Worst in, oh, five years or so. But I hate, hate, hate these non-puzzles anyway, so I'm hardly an objective commentator on this particular instance of the genre. A pointless waste of time.

    mac 5:56 PM  

    Excellent puzzle, but it took me a while to figure it out. The buffalo bit was a puzzle in itself, but the crosses were easy. Chignon seems classier than topknot.

    Nice to see homonym in the puzzle as well.

    Unknown 5:59 PM  

    Like @Casko Kid, I too was stuck on MANhouR and wouldn't let go.

    I also think I might be the only person that figured out what was going on at TABIT.

    TaxGuy 6:14 PM  

    I hate these idiot gimmick puzzles. And the whole Buffalo deal is the stupidest shit I have ever seen.

    Teedmn 6:50 PM  

    Lots of fun, this puzzle, thanks KAC!

    Like many, I tried a Cha rebus at YOUBETCha, then went down to the gimme TABITha and scratched my head, "HA?". I can't tell how hard it was because I was solving it at my desk at work (after hours for me) and people kept talking to me, grrrr. Had hors du combat instead of ÉPÉE at first, thought of kenoSha. WI, which is right on the lake but didn't fit. And finally DNF at tAINT/tERRERO, which I figured out on my second, AcrossLite solve. I forgot all about those ubiquitous, gold-wrapped truffles.

    Nice clues though COLDS was a gimme - I think I've had six or seven this season. I got to do a MAD DASH in the rain today. And I have nothing to ATONE for today (yet...there's still time. :-) ).

    michael 7:40 PM  

    Even though I got the answer, the buffalo thing got me buffaloed. Tried Waukee and Waukon (ignoring the ha stuff) before getting Waukes(ha). I had heard Waukee and Waukon (living in Iowa), but forgot where they were.

    MDMA 7:45 PM  

    Anonymous@4:31 PM,

    I solved on the iPad app. It accepted the non-rebus version for me (the version where all the HAs are off-grid).

    Fred Romagnolo 8:54 PM  

    Big laugh on me; I share my NYT with someone, but in order to get it to him in a reasonable amount of time, I sometimes cut out the crossword. This left me with no right margin, and therefore made the symmetry unrecognizable for a while. Two mistakes: Hee for YEE, and the a/e problem in the Southwest. I caught on at APOCRYPHA & TABITHA; being a biblical scholar has its rewards. (I also knew of the old TV show) Tabitha is the little girl that Peter brings back to life in Acts.

    ngs 8:56 PM  

    @Z that link you posted was very interesting, thanks.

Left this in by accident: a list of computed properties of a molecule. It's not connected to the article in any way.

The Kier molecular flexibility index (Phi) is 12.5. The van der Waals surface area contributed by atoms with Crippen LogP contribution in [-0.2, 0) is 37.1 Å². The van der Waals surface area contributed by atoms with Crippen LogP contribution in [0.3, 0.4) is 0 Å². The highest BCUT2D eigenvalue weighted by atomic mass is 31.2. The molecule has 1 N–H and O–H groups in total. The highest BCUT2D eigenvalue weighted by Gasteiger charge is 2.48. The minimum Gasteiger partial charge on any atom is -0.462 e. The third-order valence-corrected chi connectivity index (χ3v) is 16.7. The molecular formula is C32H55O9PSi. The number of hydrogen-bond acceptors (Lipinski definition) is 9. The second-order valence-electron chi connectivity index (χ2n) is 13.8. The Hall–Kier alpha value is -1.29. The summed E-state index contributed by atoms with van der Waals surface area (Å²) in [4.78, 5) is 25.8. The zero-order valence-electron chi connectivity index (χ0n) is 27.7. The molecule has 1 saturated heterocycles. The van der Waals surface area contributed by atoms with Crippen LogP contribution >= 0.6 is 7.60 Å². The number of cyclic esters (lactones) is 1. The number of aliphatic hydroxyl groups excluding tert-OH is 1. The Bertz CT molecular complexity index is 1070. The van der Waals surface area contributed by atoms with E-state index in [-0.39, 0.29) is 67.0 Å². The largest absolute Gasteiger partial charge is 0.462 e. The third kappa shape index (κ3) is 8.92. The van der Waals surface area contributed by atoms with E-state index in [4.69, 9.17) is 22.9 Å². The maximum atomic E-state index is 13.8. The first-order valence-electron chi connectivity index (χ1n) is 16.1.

Leapfinger 10:43 PM  

    Funny how you can get it, but not get it. I knew right away that 1A was HALFMAST, but went off in seeing LF as 1/2 of HALF, so I was anticipating the trick would be to use a fraction of a word, eg: HALFTIME = TI or ME
    'Quarter'MAIN = M, A, I or N
    Third MAN = M, A or N
    I blame the Orson Welles theme for leading me astray on that one.
    It wasn't till 16A that I straightened that out, and YOU BETCHA I owe a big Thank You to SaHAra Palin. Altogether a delightfully inventive theme, and the reveal had me LOLLing. Quirky clues and super fill: no better topping than my favourite FERRARO treat!

    Can't think of all my write-overs now, but I remember my stylish bun was a CHIGNON first; I also wrote in OMA[HA], temporarily relocated to Nevada, but soon was able to draw NYE.

    Two small disappointments:
    HAIRY LEGS not being clued to tarantulas;
    Being limited to HAHAHAs. Working in some of our perennial HO's could have landed us HOTROD and HOLAS. I'm sure we could have maintained symmetry with a little Portuguese intervention...

    After getting but not getting NOUNS, I checked out @Z's link and @Loren's excellent stepwise explanation. I now want me 15 minutes back and promise to stick to Bison and Tonawanda.

    Anyone know the connection between SHRIVEL and SHRIVE?... L if I know!

    In this part of NC, we DOOK with the Kameron Krazies; can't wait to have this one back again!

    OISK 11:55 PM  

    Disliked this one very much. DNF on Ferrero on a coin flip - tipknot made as much sense to me as topknot, never heard of either, and Ferreri as much sense as Ferrero. I knew how to spell Beretta from spy novels. Don't know who Sandler is, or Garth, dislike clue for "hairy legs." Just way outside my pleasure zone. Boo.

    kitshef 11:39 PM  

    A week late, so likely no one will ever see this. Streuth! that was hard. The middle third of my puzzle (vertically) is writeover-over-writeover-over-writeover. Only once I finally shook MANhouR for MANYEAR was I able to correct my many, many, errors.

    Burma Shave 8:57 AM  


    I would COO in her ear, “Dear ABBEY HAVEWEMET?”
    “YOUBETCHA”, she said, “and SOMEWAY you’ll ATONE. I know! Let’s pet.”
    But she had HAIRYLEGS and made me SHRIVEL to HALFMAST.
    GODNO! She was LAUGHING because now I couldn’t GOLAST.
    I now had a HANGER, I could FAINT, or at least POUT,
    Because it’s usually ABRIM and ABOUT to BURSTOUT.


    Anonymous 11:30 AM  

    Why don't you save your puzzles for yourself anbd your elitist ivy league nerd dork friends. I didn't appreciate this puzzle at all. Burst out laughing....I guess that's what you and your Princeton nerd dork friends do watching the rest of us struggle through a ridiculous puzzle like this one. Please never publish another one of this nerd dork's puzzles.

    rondo 12:01 PM